Tragically, yet another Drew Sandler-Adam Barrymore film is debuting this coming weekend — I don’t know, something called Blended, and to help celebrate this simply FABULOUS event. . . . (he says, with the entire jar of sarcasm spilled out all over the table). . . I am throwing it back to 2004, to a time when the two were reunited for their second go-around in a rom-com (bonus points go to the commenter with the other film they are in). This movie I do have to admit to enjoying on some level roughly approaching loving. I know, I know. I know what this means. Well, I don’t know, actually. . .because I have assumed my little laminated Film Critic Card was revoked the day I started this theme for TBT! So I basically have no apologies at this point. I’ll just come right out and say it. One of my guilty pleasure films is definitely
Today’s food for thought: 50 First Dates.
Release: February 13, 2004
Adam Sandler has gotten into this very nasty habit of recycling his old friends in his movies. It’s almost as if a phone call is made to each and every one of them — including the Rob Schneiders, the Kevin Nealons, the Allen Coverts — within days of their latest outing being released to international audiences. The phone call probably goes a little something like:
“Hey, you assholes wanna go do that again? Aright, sick! Just come up with another cool, exotic location and we’ll do it; I’ll stuff my egg-shaped head in my private jet and pick ya’ll up on my way. By the way, you’ve still got that really funny-looking penis, right? Okay, alright. Awesome. We’re going to rely on that as our running gag for this next movie. Shut up. It’ll work. Trust me.”
Quite frankly I’d be excited to be receiving that phone call if I were any of those names just mentioned. The one thing about working with a guy like Adam Sandler is you really can’t complain about the job security. He’ll keep you in business, but unfortunately and in no small way ironically, that would be to your career’s detriment in all likelihood. He’s comfortable magnetizing the same names again and again because that’s exactly what it is: comfortable. While that’s a strategy not likely to benefit Sandler’s acting range, it’s one that has actually produced the odd one or two little charmers.
50 First Dates was a good example of a final product reaping modest benefits of Sandler’s almost defiant conditions of labor. The cast is one that catches sparks, though it never catches fire; and while the contents aren’t anything a Monday-through-Friday Adam Sandler hater would ever bat an eyelid at, it’s with a great sense of relativism when I say you could do a lot worse than when Henry met Lucy.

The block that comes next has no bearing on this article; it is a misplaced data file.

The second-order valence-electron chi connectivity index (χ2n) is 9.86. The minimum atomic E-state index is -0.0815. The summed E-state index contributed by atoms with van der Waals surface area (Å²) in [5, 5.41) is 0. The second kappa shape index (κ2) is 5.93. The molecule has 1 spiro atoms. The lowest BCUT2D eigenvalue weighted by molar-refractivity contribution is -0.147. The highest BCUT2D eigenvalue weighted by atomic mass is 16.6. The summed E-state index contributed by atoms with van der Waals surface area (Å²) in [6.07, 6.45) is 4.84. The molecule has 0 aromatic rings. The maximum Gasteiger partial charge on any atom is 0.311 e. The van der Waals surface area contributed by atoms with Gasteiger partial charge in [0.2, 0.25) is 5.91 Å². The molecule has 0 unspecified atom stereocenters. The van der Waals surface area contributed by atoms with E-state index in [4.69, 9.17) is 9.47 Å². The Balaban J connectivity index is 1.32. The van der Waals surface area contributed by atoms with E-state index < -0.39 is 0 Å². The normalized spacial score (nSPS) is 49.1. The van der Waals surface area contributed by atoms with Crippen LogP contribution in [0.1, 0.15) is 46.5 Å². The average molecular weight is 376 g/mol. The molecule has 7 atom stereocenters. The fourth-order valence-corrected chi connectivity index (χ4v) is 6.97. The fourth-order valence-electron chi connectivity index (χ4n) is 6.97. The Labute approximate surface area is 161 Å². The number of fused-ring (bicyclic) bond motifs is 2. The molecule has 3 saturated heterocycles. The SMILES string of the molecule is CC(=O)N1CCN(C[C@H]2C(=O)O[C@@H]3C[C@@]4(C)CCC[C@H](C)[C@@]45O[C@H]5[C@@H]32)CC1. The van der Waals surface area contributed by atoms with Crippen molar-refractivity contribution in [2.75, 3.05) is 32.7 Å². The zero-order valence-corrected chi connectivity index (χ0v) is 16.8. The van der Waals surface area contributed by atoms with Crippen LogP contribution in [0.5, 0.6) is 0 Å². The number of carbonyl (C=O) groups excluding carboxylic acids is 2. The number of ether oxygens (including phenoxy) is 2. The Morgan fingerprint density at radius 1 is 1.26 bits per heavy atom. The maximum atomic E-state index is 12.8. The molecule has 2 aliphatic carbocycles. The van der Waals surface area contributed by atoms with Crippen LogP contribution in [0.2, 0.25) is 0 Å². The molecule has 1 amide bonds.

Henry Roth, the man apparently no woman can resist (what a joke that is!) had stumbled across someone who he considered the woman of his dreams in the totally, amazingly, ridiculously, stupendously romantic locale of Hawaii. One morning while grabbing breakfast at a local diner on one of the main islands, Henry spotted a cute blonde girl sitting alone, and decided to approach her. An employee at the diner cautioned him, informing him she suffered from chronic short-term memory loss following a terrible car accident years back. Henry found himself too smitten to listen, though, and proceeded to do everything in his power to help Lucy remember who he was. The resultant pursuit of love wound up far more interesting than it had any right to be, even as all the jokes still appeared to attend the same old Sandler school of the scatological.
Life lessons are, naturally, in abundance in Adam Sandler flicks. Let’s see all the ways in which I can twist the plot of this one into suiting my blog’s own selfish needs, shall we:
Recommendation: 50 First Dates narrowly avoids being lumped in with the rest of Sandler’s monotonous schlub-fests as it pays attention to something fairly important: chemistry between it’s two leads. Of course, this particular film banks on the fact that Sandler and Barrymore have that already established. Even still, it remains routinely funny, occasionally vulgar and always cliched and predictable viewing that offends the palate far less often than many other Sandler offerings. 50 First Dates is a film with a beguiling charm, if only because it relies on the strength of two actors who have done the very same thing years before.
Running Time: 99 mins.
Quoted: “Sometimes I wish my wife had Goldfield Syndrome. That way she wouldn’t remember last night when I called her mother a loud, obnoxious drunk with a face like J. Edgar Hoover’s ass. . .”
All content originally published and the reproduction elsewhere without the expressed written consent of the blog owner is prohibited.
Photo credits: google images